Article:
Photo: Frank and Katharine Coppes House, ca. 1893, 202 East Market Street, Nappanee, IN. Listed on the National Register of Historic Places in 1990. Photographed by User:Nyttend (own work), 2013, [cc0-by-1.0 (creativecommons.org/publicdomain/zero/1.0/deed.en], via Wikimedia Commons, accessed August 2015.
Nappanee City Hall is located at 300 West Lincoln Street, Nappanee, IN 46550.
Located in the fertile farmland of the headwaters of the Wabash River in northern Indiana, Nappanee (Elkhart County) is a thriving small city that marks the southern gateway to the Northern Indiana Amish Country.
Prior to 1800 Nappanee was home to the Miami and Pottawatomi Indians. In 1830, the first white settlers came to the area and by 1870 there were seven farms and a population of forty providing the nucleus of a growing community.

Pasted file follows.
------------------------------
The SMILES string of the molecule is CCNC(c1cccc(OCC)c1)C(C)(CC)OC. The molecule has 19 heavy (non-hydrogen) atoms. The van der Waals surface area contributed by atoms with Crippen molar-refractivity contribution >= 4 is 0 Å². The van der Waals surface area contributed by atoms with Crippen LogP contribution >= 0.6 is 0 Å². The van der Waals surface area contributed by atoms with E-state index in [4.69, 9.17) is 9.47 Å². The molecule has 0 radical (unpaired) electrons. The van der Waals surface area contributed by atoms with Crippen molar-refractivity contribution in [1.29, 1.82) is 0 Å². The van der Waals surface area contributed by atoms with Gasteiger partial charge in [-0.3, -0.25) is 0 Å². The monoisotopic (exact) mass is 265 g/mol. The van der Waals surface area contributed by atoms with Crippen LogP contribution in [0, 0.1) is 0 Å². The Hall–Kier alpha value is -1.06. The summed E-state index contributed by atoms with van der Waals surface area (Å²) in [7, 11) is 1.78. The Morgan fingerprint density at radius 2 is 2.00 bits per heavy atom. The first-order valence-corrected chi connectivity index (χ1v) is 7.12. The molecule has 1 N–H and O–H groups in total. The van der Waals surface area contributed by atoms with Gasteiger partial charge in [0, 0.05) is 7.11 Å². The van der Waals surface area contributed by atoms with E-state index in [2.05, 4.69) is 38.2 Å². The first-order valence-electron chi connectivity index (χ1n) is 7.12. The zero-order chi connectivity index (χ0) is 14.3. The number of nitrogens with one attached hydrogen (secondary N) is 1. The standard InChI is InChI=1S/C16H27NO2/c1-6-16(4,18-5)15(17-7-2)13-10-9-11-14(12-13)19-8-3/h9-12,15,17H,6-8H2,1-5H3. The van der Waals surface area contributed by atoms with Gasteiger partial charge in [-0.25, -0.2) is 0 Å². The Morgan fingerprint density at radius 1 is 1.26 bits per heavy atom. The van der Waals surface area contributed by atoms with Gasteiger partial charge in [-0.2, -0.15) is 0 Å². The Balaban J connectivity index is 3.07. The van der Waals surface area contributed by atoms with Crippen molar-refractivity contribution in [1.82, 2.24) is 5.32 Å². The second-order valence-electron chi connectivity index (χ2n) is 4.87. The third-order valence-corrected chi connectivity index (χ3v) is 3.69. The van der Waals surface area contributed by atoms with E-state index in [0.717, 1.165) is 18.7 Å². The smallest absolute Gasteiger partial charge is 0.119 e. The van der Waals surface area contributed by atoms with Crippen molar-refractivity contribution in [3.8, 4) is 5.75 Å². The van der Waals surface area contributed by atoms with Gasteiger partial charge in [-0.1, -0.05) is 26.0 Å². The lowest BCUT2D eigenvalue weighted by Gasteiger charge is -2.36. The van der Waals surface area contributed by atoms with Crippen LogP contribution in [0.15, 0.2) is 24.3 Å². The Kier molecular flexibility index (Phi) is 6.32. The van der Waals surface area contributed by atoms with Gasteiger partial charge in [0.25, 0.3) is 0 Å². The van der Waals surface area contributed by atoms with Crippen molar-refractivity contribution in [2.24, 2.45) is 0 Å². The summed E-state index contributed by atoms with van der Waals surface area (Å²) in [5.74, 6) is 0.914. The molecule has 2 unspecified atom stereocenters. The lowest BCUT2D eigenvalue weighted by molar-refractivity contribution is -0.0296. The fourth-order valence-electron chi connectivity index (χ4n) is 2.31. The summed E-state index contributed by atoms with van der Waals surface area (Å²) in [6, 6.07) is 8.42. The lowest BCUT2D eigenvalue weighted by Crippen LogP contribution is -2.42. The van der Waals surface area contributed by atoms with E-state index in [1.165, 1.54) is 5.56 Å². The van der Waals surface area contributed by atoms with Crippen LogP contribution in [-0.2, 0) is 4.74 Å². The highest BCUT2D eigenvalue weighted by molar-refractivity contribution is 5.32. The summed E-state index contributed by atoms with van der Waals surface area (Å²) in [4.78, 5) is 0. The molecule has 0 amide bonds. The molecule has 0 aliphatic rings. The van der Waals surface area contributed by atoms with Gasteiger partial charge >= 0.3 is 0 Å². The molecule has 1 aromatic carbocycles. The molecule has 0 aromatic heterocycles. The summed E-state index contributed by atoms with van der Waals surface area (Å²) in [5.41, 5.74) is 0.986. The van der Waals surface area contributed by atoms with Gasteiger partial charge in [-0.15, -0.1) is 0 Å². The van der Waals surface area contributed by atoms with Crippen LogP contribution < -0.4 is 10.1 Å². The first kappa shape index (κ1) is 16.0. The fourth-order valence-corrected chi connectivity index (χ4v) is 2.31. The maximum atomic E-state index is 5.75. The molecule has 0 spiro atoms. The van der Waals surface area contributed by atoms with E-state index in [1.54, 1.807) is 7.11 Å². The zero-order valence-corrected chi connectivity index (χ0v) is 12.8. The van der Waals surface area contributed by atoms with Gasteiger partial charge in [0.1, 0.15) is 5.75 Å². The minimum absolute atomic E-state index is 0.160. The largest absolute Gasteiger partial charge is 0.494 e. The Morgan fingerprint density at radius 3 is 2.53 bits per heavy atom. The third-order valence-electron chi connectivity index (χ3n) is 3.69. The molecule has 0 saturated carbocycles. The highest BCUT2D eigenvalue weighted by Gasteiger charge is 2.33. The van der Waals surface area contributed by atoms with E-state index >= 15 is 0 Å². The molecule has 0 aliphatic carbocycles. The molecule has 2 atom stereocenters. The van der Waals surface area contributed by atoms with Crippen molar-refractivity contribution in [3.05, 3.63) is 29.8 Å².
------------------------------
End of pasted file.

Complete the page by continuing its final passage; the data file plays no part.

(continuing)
The major catalyst for growth would come with the B & O Railroad in 1874. Three pioneer farmers gave five acres to the Railroad for $1 to build a station along its new route to Chicago. This access to a major transportation route brought more settlers to the town that B & O dubbed "Nappanee."
The families who populated the area were deeply religious and conservative, founding their community on the values of hard work and integrity.